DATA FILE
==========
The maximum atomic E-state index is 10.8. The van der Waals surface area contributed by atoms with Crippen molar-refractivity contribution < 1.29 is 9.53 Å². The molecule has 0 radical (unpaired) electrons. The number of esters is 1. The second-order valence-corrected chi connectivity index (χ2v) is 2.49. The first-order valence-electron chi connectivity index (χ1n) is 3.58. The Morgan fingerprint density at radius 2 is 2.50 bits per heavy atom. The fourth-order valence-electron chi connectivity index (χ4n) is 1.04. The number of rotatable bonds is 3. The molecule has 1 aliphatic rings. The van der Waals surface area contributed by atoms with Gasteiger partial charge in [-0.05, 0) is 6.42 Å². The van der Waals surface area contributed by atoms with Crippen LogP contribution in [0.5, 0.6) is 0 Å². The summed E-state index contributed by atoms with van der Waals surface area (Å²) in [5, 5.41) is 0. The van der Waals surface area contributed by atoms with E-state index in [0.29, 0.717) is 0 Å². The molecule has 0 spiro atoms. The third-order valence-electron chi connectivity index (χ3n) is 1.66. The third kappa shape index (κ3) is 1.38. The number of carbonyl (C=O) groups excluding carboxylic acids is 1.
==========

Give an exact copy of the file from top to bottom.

The maximum atomic E-state index is 10.8. The van der Waals surface area contributed by atoms with Crippen molar-refractivity contribution < 1.29 is 9.53 Å². The molecule has 0 radical (unpaired) electrons. The number of esters is 1. The second-order valence-corrected chi connectivity index (χ2v) is 2.49. The first-order valence-electron chi connectivity index (χ1n) is 3.58. The Morgan fingerprint density at radius 2 is 2.50 bits per heavy atom. The fourth-order valence-electron chi connectivity index (χ4n) is 1.04. The number of rotatable bonds is 3. The molecule has 1 aliphatic rings. The van der Waals surface area contributed by atoms with Gasteiger partial charge in [-0.05, 0) is 6.42 Å². The van der Waals surface area contributed by atoms with Crippen LogP contribution in [0.5, 0.6) is 0 Å². The summed E-state index contributed by atoms with van der Waals surface area (Å²) in [5, 5.41) is 0. The van der Waals surface area contributed by atoms with E-state index in [0.29, 0.717) is 0 Å². The molecule has 0 spiro atoms. The third-order valence-electron chi connectivity index (χ3n) is 1.66. The third kappa shape index (κ3) is 1.38. The number of carbonyl (C=O) groups excluding carboxylic acids is 1.